With 20 members of the Philharmonic's Pops Chorale, a dozen dancers (The Mistletoes) and 16 children from the Sooner Theatre and Lyric Theatre's Thelma Gaylord Academy, that's a minimum of four dozen costumes. But the challenges multiply exponentially since most company members change costumes several times during the 90-minute show.
“We build about half of the costumes and buy the rest,” Meek said. “Every other year, we generally create all new costumes. On the off years, about half of the costumes are new.
“If there's a big musical number, I might have 32 people who need one 1950s costume apiece. In the show's finale, there may be 16 women who need evening gowns. Since you can't find 16 matching gowns in one store, you spend a lot of time altering all of that chiffon.”
Not surprisingly, Meek is encouraged to dress his cast in costumes that convey the unmistakable nature of the holiday season. And while dancers costumed as snowflakes and a kick line of Santa Clauses are obvious choices, other designs have a greater degree of subtlety.
“Whatever we're doing, we try to make the music the center of things,” Meek said. “From there, I'm encouraged to make things as Christmas-y as I can. A sea of blue costumes may be beautiful but it doesn't necessarily say ‘Christmas.' We try to stick with iconic Christmas looks.”
Making the music
In early November, Vince Leseney has two six-hour choral rehearsals with a group of singers carefully chosen for the quality of their voices and their ability to blend. Over the years, the Pops Chorale has grown from 12 to 20 singers, the latter being a nice-size chamber choir.
“After classes are out in May, Lyn and I meet with Joel and go through piles and piles of music,” Leseney said. “We end up with a mix of new music and exciting pieces that we haven't performed for a few years. We try not to recycle too much music.”
Leseney writes all of the banter that's exchanged between the featured guest artist (Michelle Ragusa) and the cast members who appear with her in the various musical numbers. He's also quite adept at fashioning new lyrics for well-known songs that aren't necessarily holiday themed.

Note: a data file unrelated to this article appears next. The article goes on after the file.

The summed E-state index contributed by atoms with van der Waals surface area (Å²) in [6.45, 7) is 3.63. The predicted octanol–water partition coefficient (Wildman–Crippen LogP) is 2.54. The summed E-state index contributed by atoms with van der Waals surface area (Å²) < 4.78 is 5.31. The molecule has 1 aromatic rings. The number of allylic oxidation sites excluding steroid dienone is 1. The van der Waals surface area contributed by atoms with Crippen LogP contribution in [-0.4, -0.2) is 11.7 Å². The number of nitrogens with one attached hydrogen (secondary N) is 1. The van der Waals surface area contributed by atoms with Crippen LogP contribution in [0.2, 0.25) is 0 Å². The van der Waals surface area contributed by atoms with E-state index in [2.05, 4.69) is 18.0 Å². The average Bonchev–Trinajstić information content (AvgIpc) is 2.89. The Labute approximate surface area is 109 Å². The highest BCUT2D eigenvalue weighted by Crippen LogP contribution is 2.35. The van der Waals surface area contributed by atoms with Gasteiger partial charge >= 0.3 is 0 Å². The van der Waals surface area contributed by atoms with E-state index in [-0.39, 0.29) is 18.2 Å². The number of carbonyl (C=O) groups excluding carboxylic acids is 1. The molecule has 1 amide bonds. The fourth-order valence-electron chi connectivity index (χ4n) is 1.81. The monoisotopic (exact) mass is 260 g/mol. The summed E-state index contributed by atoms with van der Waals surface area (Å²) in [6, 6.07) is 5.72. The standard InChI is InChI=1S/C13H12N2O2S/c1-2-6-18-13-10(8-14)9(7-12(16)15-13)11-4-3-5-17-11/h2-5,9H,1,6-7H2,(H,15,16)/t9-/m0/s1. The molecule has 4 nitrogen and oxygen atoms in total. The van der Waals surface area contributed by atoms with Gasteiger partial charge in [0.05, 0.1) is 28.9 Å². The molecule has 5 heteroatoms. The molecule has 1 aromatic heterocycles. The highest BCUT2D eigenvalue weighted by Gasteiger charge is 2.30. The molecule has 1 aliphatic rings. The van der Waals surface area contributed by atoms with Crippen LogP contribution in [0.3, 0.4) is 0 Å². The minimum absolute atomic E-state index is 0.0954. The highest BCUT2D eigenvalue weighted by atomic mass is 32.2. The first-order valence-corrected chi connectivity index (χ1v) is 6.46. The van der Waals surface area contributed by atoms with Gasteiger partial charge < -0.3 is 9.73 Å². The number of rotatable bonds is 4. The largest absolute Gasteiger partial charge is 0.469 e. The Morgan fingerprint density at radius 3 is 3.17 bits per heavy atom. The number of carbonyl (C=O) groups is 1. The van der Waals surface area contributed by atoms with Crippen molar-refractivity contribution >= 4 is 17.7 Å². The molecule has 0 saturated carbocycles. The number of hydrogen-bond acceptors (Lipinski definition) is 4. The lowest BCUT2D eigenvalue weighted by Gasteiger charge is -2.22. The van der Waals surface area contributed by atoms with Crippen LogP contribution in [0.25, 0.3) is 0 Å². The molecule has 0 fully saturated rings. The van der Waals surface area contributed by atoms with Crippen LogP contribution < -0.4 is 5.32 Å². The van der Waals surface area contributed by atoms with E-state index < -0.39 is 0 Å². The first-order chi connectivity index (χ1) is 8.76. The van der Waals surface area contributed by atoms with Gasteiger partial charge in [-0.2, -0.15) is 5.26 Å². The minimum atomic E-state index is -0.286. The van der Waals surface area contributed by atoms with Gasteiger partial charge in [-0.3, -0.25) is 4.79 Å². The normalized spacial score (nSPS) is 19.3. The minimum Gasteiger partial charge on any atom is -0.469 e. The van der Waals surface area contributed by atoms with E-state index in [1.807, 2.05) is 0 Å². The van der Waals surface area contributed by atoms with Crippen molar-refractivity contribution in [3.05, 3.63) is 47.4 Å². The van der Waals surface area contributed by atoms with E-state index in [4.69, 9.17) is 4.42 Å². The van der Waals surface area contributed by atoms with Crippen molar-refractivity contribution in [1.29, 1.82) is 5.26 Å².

“In the theater, people backstage like to come up with new lyrics for the songs in the show,” Leseney said. “The first one I did for this show was Irving Berlin's ‘There's No Business Like Show Business.' By adding a few Christmas references, it became ‘There's No Business Like Snow Business.'
“One year, I turned ‘Boogie Woogie Bugle Boy' into ‘Boogie Woogie Santa Claus' and ‘Fernando's Hideaway' (from “The Pajama Game”) became ‘Santa's Hideaway.' This year, we're using ‘It's the Hard Knock Life' (from “Annie”) for some disgruntled elves at the North Pole and ‘Milkman, Keep Those Bottles Quiet' has become ‘Santa, Keep Those Reindeer Quiet.' It's a blast doing those.”
Bringing it together
As the cast rehearses, Foust, Dallos and their assistants keep busy assembling set pieces, running cables, hanging lights, programming the computer that controls the lights and then testing everything to see that it's working properly. One glitch can leave cast members in the dark or grind the show to a halt.
Yet when one considers that the individuals responsible for assembling “The Christmas Show” are all masters of their individual trades, it comes as no surprise that any missteps will be corrected well before opening night.
“The creative team has been working together for several years now, so we speak in a kind of shorthand,” Meek said. “I know what information they need to get their work done and they know what I do. Everybody is working toward the same goal. Some might refer to what we do as craziness but we like to call it Christmas magic.”